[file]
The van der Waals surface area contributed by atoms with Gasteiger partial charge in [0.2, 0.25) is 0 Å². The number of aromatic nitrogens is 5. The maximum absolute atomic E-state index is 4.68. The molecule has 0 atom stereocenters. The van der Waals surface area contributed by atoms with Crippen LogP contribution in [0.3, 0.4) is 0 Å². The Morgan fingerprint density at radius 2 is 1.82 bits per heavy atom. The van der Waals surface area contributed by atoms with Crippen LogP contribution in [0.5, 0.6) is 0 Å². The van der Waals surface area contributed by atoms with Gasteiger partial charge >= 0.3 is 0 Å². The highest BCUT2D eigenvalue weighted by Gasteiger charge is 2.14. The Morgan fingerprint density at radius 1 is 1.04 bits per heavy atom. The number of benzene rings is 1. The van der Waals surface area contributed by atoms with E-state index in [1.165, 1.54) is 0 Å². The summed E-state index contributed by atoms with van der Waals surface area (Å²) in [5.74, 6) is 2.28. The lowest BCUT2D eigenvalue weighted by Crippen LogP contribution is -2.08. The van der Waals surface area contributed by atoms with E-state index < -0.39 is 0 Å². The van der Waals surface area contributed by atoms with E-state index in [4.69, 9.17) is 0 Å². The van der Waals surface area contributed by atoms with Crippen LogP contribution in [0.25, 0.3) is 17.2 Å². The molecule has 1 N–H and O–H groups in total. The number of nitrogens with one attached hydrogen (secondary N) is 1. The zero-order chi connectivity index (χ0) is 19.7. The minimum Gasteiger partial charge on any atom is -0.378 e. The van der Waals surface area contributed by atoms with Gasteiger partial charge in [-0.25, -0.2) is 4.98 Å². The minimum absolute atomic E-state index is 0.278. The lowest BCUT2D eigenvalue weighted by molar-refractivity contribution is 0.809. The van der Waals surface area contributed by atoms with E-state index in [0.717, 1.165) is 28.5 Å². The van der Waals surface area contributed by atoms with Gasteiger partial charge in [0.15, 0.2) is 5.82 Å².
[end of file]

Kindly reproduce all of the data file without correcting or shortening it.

The van der Waals surface area contributed by atoms with Gasteiger partial charge in [0.2, 0.25) is 0 Å². The number of aromatic nitrogens is 5. The maximum absolute atomic E-state index is 4.68. The molecule has 0 atom stereocenters. The van der Waals surface area contributed by atoms with Crippen LogP contribution in [0.3, 0.4) is 0 Å². The Morgan fingerprint density at radius 2 is 1.82 bits per heavy atom. The van der Waals surface area contributed by atoms with Crippen LogP contribution in [0.5, 0.6) is 0 Å². The van der Waals surface area contributed by atoms with Gasteiger partial charge >= 0.3 is 0 Å². The highest BCUT2D eigenvalue weighted by Gasteiger charge is 2.14. The Morgan fingerprint density at radius 1 is 1.04 bits per heavy atom. The number of benzene rings is 1. The van der Waals surface area contributed by atoms with E-state index in [1.165, 1.54) is 0 Å². The summed E-state index contributed by atoms with van der Waals surface area (Å²) in [5.74, 6) is 2.28. The lowest BCUT2D eigenvalue weighted by Crippen LogP contribution is -2.08. The van der Waals surface area contributed by atoms with E-state index < -0.39 is 0 Å². The van der Waals surface area contributed by atoms with E-state index in [4.69, 9.17) is 0 Å². The van der Waals surface area contributed by atoms with Crippen LogP contribution in [0.25, 0.3) is 17.2 Å². The molecule has 1 N–H and O–H groups in total. The number of nitrogens with one attached hydrogen (secondary N) is 1. The zero-order chi connectivity index (χ0) is 19.7. The minimum Gasteiger partial charge on any atom is -0.378 e. The van der Waals surface area contributed by atoms with Gasteiger partial charge in [-0.25, -0.2) is 4.98 Å². The minimum absolute atomic E-state index is 0.278. The lowest BCUT2D eigenvalue weighted by molar-refractivity contribution is 0.809. The van der Waals surface area contributed by atoms with E-state index in [0.717, 1.165) is 28.5 Å². The van der Waals surface area contributed by atoms with Gasteiger partial charge in [0.15, 0.2) is 5.82 Å².